Excerpts from GAO Report B-284527
Federal Rulemaking: Agencies' Use of Information Technology to Facilitate Public Participation
[June 30, 2000]

Use of Interactive Participation

The related literature indicates that some other agencies have begun to experiment with on-line dialogues or interactions among participants during the rulemaking process. For example, as a part of its rulemaking to develop rates that would finance Internet connections in schools and libraries, the Federal Communications Commission sponsored "moderated, on-line policy dialogues" for educators and librarians that, according to an unpublished report, enabled over 500 participants from across the nation to learn about the proposed rule, share their views with each other, and offer comments to the Federal Communications Commission. [This project was conducted by Information Renaissance.] A DOT official also indicated that the Department's Research and Special Programs Administration had used a "chat room" arrangement during some of the agency's rulemaking comment periods. [page 11]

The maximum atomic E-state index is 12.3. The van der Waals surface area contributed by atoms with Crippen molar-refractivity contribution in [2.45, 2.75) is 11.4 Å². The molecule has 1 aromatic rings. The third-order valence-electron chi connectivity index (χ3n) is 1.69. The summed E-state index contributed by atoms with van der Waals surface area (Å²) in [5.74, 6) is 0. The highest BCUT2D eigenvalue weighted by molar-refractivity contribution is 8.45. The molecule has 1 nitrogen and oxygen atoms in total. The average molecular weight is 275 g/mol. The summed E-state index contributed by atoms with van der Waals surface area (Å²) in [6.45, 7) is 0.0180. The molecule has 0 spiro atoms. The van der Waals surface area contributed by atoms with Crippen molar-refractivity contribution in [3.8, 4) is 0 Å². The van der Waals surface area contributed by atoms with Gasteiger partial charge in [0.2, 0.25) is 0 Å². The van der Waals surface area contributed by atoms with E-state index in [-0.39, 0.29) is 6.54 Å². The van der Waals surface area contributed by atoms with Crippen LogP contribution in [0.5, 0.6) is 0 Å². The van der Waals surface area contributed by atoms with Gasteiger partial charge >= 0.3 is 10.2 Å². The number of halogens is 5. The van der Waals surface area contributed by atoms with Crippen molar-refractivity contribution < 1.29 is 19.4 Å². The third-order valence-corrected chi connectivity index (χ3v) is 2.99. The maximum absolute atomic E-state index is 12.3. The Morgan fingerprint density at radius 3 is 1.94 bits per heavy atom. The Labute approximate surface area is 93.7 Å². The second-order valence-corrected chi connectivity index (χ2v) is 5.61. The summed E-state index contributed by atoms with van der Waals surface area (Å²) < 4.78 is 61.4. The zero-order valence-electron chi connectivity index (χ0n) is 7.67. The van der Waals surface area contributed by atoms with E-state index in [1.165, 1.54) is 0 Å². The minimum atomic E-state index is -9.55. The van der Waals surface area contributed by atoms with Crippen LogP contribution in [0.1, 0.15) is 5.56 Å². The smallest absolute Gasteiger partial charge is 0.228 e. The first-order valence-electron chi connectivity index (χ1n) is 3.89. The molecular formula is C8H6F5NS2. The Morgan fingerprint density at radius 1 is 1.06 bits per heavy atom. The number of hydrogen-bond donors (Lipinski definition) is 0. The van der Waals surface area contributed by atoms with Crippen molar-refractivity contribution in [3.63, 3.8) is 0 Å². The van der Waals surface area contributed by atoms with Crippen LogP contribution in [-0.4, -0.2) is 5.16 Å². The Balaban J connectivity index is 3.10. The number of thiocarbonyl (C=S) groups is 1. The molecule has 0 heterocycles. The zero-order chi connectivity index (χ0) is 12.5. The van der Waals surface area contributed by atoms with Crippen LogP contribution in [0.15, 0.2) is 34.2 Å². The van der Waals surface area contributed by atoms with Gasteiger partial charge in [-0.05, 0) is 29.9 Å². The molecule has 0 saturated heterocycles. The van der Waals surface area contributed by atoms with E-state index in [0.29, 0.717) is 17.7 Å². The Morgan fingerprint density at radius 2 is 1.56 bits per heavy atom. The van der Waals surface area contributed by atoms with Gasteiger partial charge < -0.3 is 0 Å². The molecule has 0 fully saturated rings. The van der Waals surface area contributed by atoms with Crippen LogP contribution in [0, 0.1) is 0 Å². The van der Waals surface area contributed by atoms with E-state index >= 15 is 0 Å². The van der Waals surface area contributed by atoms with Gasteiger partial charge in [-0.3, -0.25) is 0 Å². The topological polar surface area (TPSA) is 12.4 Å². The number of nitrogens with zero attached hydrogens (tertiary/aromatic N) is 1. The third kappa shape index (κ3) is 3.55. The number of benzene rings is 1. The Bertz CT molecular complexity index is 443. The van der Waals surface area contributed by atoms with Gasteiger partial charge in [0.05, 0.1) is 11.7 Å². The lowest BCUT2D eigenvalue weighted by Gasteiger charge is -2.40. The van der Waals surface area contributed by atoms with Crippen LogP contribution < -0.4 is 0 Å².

Online Peer Review

APHIS said that electronic comments appeared particularly helpful on less controversial rules with technical elements and on which commenter interaction was possible - in essence, a real-time, informal "peer review." [page11]

Cost Savings

DOT officials told us that the electronic docket has become the official rulemaking record for the department, enabling DOT to save over a million dollars each year in administrative costs and facilitating the rulemaking process in other ways (e.g. permitting agency professionals to review comments at their desks or at home). [page 9]

The Under Secretary of Agriculture for Marketing and Regulatory Programs said that full-scale Internet access had dramatically increased public awareness and participation [in its organic marketing rule] and had saved taxpayers and USDA more than $100,000 in administrative costs associated with the rulemaking. [page 12]

Background Projects Resources
Rev. Dec 24 2018